GOP Has Bountiful Piggy Bank

The Republican Party is flush with cash to spend on its candidates.

By + More
House Speaker John Boehner of Ohio, accompanied by the House GOP leadership, speaks to reporters on Capitol Hill in Washington, Wednesday, Dec. 5, 2012.
House Speaker John Boehner of Ohio, accompanied by the House GOP leadership, speaks to reporters on Capitol Hill in Washington, Wednesday, Dec. 5, 2012.

The Republicans are struggling to find their way out of the political wilderness, but they still have an important asset that can't be minimized: the ability to raise money.

The Republican National Committee reports that it has $4.7 million in cash on hand, no debt, and the potential to raise much more money for the next rounds of political combat.

"With the continued support of our donors and sound financial stewardship, we will move swiftly to renew our party and grow our ranks so that we can win more elections—in 2013, 2014, and beyond," says Reince Priebus, chairman of the Republican National Committee.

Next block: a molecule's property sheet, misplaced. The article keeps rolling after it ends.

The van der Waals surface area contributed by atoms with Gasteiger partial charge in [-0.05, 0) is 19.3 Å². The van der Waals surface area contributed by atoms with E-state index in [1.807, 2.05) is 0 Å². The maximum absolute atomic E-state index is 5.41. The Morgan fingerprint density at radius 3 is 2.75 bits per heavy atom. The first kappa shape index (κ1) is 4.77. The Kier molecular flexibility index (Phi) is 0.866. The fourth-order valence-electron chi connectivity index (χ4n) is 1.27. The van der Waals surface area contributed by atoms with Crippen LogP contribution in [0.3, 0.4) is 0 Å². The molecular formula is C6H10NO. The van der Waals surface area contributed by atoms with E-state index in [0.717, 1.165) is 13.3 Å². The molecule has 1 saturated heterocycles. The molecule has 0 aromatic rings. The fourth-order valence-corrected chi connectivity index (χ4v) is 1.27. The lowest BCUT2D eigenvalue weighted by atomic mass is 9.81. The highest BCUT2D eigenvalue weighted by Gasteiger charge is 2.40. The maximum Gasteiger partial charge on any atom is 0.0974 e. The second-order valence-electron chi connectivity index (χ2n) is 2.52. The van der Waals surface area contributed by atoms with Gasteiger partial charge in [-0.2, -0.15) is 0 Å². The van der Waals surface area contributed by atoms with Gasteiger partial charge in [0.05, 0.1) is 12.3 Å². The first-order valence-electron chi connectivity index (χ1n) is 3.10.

[READ: Right Girds for Four More Years of Fight]

The RNC reported raising $378 million in the 2012 campaign cycle and $2.3 million in December, even though its presidential nominee Mitt Romney lost the November election to President Obama and several key voting blocs, such as Latinos and unmarried women, turned decisively toward the Democrats.

The GOP is already focusing on trying to take the Senate and hold the House of Representatives in 2014, in addition to doing well in the off-year elections of 2013.

Priebus points out that the RNC started the last campaign cycle, in 2011, with a $24 million debt.

[BROWSE: Political Cartoons of the Republican Party]

The Democratic National Committee hasn't yet reported its current financial condition.

Ken Walsh covers the White House and politics for U.S. News. He writes the daily blog "Ken Walsh's Washington" for usnews.com, and is the author of "The Presidency" column for the U.S. News Weekly. He can be reached at kwalsh@usnews.com and f[ollowed on Facebook and Twitter.